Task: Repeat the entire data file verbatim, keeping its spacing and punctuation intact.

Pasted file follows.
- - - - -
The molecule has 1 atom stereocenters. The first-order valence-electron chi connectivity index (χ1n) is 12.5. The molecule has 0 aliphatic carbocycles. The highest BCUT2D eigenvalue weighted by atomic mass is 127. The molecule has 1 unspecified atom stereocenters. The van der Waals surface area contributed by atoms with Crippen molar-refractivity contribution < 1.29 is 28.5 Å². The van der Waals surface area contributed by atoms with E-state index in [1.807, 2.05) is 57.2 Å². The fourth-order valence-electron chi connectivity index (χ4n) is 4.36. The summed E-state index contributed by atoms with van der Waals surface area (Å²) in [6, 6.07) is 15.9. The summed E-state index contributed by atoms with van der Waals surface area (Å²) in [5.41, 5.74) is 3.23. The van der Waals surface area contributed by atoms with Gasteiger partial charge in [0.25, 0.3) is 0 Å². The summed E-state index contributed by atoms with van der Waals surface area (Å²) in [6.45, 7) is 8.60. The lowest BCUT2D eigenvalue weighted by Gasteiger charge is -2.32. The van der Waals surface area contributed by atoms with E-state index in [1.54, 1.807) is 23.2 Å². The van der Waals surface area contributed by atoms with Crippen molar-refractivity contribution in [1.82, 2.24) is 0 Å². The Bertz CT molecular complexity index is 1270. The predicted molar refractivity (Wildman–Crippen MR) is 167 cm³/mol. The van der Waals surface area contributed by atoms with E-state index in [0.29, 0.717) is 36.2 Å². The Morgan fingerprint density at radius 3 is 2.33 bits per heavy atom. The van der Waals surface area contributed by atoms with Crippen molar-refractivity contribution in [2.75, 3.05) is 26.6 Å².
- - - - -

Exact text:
The molecule has 1 atom stereocenters. The first-order valence-electron chi connectivity index (χ1n) is 12.5. The molecule has 0 aliphatic carbocycles. The highest BCUT2D eigenvalue weighted by atomic mass is 127. The molecule has 1 unspecified atom stereocenters. The van der Waals surface area contributed by atoms with Crippen molar-refractivity contribution < 1.29 is 28.5 Å². The van der Waals surface area contributed by atoms with E-state index in [1.807, 2.05) is 57.2 Å². The fourth-order valence-electron chi connectivity index (χ4n) is 4.36. The summed E-state index contributed by atoms with van der Waals surface area (Å²) in [6, 6.07) is 15.9. The summed E-state index contributed by atoms with van der Waals surface area (Å²) in [5.41, 5.74) is 3.23. The van der Waals surface area contributed by atoms with Gasteiger partial charge in [0.25, 0.3) is 0 Å². The summed E-state index contributed by atoms with van der Waals surface area (Å²) in [6.45, 7) is 8.60. The lowest BCUT2D eigenvalue weighted by Gasteiger charge is -2.32. The van der Waals surface area contributed by atoms with E-state index in [1.54, 1.807) is 23.2 Å². The van der Waals surface area contributed by atoms with Crippen molar-refractivity contribution in [1.82, 2.24) is 0 Å². The Bertz CT molecular complexity index is 1270. The predicted molar refractivity (Wildman–Crippen MR) is 167 cm³/mol. The van der Waals surface area contributed by atoms with E-state index in [0.29, 0.717) is 36.2 Å². The Morgan fingerprint density at radius 3 is 2.33 bits per heavy atom. The van der Waals surface area contributed by atoms with Crippen molar-refractivity contribution in [2.75, 3.05) is 26.6 Å².